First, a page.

Mediaweek meets The Programmers – Nine’s Hamish Turner

Multichannel strategy, multiplatform drama, Ninja plans, more live and variety

In our series of interviews with the controllers of what Australians get to watch on television, Mediaweek’s James Manning speaks to Nine’s program director Hamish Turner.

More: Seven’s director of network programming Angus Ross
More: Network Ten’s chief content officer Beverley McGarvey

Mediaweek’s James Manning spoke to Nine’s program director Hamish Turner shortly after an industry briefing on continued growth at 9Now. During the presentation Turner and Nine GM of video Niamh Collins discussed the Nine strategy across FTA, VOD, digital and content production.

9Now has now more than 5m registered users, which means it has enjoyed 100% growth YOY. It has been working hard on improving the customer experience with things like sign-up, the ad experience and content availability and discovery.

9Now launched a big initiative called Summer Love over the holiday period that offered 15 new programs and 1,000+ hours of new and Nine classic series.

Love Island UK was the best of the recent content, while McLeod’s Daughters was easily the most popular among the classics from the vault.

During our one-on-one with Turner, we started asking if 2018 is different for Nine.

For us, at the beginning of last year the challenge was to make an inroad into the competition. It was fair to say that in 2016 we didn’t have a great start to the year with Australia’s Got Talent.

The challenge for us was to deliver a show that would drive demos and we saw Married At First Sight as the perfect vehicle to do that.

2017 was all about establishing the new iteration of Married At First Sight – taking it from a traditional ob doc series into a more traditional reality series. [Episodes climbed from eight to 29.]

We had great success with that, big TV audiences and strong engagement across owned and operated platforms. It was the biggest show for us on 9Now in 2017. We want to make it even bigger in 2018.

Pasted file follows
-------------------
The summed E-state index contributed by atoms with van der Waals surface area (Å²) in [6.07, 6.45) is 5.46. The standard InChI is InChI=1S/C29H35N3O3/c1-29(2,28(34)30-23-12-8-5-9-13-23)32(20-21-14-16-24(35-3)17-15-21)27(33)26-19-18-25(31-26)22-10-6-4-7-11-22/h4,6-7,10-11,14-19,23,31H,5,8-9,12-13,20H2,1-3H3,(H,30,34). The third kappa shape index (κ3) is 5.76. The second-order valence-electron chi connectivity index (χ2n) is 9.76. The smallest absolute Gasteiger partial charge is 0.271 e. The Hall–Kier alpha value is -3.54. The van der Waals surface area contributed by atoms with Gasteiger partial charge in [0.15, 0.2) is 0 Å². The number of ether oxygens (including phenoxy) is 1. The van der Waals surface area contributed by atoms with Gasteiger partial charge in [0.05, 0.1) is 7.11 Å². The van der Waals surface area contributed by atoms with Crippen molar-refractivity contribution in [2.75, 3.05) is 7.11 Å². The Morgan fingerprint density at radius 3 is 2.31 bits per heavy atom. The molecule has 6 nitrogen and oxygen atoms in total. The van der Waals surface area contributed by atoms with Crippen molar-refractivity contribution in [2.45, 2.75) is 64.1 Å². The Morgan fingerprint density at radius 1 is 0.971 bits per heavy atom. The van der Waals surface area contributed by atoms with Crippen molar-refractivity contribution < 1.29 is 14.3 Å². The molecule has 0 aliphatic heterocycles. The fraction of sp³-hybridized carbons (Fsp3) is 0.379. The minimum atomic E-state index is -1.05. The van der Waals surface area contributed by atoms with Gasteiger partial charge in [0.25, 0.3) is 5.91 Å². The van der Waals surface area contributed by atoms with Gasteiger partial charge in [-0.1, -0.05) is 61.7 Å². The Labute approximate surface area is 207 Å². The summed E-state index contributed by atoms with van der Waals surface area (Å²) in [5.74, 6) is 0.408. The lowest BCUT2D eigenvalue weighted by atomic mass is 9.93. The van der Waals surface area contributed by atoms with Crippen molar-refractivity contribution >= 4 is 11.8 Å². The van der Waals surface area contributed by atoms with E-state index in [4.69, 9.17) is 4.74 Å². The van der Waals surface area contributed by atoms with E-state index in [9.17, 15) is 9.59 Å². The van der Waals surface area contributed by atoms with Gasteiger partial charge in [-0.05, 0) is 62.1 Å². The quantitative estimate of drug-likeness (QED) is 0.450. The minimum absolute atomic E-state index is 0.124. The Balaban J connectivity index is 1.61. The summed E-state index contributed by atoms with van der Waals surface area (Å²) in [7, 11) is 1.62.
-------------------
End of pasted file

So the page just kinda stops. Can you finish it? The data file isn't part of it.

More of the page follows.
We only have eight weeks from the end of the tennis until Easter when Married will end.

We also have Chopper at the beginning of the year – we didn’t have a big drama at the start of last year.

We have already been getting great demo numbers for Travel Guides. It is a great companion piece to Married and it is up year-on-year.

Tell us about Date Night.

It is basically Swipe At First Sight. A group of friends get together and decide who their friends are going to date. It is doesn’t take itself too seriously and it is a bit of fun. Screentime has done a great job with it and it has a companion app.

You have programmed something other than movies on a Saturday night.

David Attenborough’s Blue Planet II kicks off on Saturday night. It is a bit of a change in direction. There is a real audience that loves that style of content on a Saturday and we expect it to deliver good year-on-year increases.

Where can you go next with Underbelly?

It all comes down to whether there is a good story. There have been 10 years of crime since it first started so there could be plenty of content to explore. We just need to make sure it doesn’t get stuck in the courts, which has been an issue in the past.

How do you handle the schedule around big sporting events elsewhere?

We see the Winter Olympics as on opportunity.

You seemed to reveal your 7.30pm schedule last year.